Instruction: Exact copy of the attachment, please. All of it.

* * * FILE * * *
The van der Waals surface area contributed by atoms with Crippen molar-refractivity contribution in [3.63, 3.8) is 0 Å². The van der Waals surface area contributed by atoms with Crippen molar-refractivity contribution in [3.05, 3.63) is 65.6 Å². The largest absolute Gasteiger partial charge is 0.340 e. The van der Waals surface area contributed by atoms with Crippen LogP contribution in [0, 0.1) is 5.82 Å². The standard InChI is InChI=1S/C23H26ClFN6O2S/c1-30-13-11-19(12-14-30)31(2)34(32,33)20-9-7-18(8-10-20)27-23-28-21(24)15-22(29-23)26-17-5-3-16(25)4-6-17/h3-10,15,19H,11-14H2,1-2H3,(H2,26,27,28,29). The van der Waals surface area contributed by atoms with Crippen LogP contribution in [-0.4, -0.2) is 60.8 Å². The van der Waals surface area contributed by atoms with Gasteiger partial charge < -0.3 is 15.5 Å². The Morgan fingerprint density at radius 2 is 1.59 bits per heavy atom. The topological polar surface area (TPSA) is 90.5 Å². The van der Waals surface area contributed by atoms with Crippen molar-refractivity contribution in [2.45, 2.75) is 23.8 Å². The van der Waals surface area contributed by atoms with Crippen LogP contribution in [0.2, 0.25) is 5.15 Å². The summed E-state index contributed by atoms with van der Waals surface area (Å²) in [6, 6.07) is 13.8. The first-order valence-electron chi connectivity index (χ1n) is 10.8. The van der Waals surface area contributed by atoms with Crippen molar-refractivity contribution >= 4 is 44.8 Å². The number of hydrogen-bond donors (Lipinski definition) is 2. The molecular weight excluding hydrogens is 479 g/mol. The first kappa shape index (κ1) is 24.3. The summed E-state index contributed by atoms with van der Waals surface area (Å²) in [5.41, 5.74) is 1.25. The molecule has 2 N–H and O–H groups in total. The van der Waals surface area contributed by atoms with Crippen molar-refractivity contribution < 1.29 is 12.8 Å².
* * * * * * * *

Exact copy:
The van der Waals surface area contributed by atoms with Crippen molar-refractivity contribution in [3.63, 3.8) is 0 Å². The van der Waals surface area contributed by atoms with Crippen molar-refractivity contribution in [3.05, 3.63) is 65.6 Å². The largest absolute Gasteiger partial charge is 0.340 e. The van der Waals surface area contributed by atoms with Crippen LogP contribution in [0, 0.1) is 5.82 Å². The standard InChI is InChI=1S/C23H26ClFN6O2S/c1-30-13-11-19(12-14-30)31(2)34(32,33)20-9-7-18(8-10-20)27-23-28-21(24)15-22(29-23)26-17-5-3-16(25)4-6-17/h3-10,15,19H,11-14H2,1-2H3,(H2,26,27,28,29). The van der Waals surface area contributed by atoms with Crippen LogP contribution in [-0.4, -0.2) is 60.8 Å². The van der Waals surface area contributed by atoms with Gasteiger partial charge < -0.3 is 15.5 Å². The Morgan fingerprint density at radius 2 is 1.59 bits per heavy atom. The topological polar surface area (TPSA) is 90.5 Å². The van der Waals surface area contributed by atoms with Crippen molar-refractivity contribution in [2.45, 2.75) is 23.8 Å². The van der Waals surface area contributed by atoms with Crippen LogP contribution in [0.2, 0.25) is 5.15 Å². The summed E-state index contributed by atoms with van der Waals surface area (Å²) in [6, 6.07) is 13.8. The first-order valence-electron chi connectivity index (χ1n) is 10.8. The van der Waals surface area contributed by atoms with Crippen molar-refractivity contribution >= 4 is 44.8 Å². The number of hydrogen-bond donors (Lipinski definition) is 2. The molecular weight excluding hydrogens is 479 g/mol. The first kappa shape index (κ1) is 24.3. The summed E-state index contributed by atoms with van der Waals surface area (Å²) in [5.41, 5.74) is 1.25. The molecule has 2 N–H and O–H groups in total. The van der Waals surface area contributed by atoms with Crippen molar-refractivity contribution < 1.29 is 12.8 Å².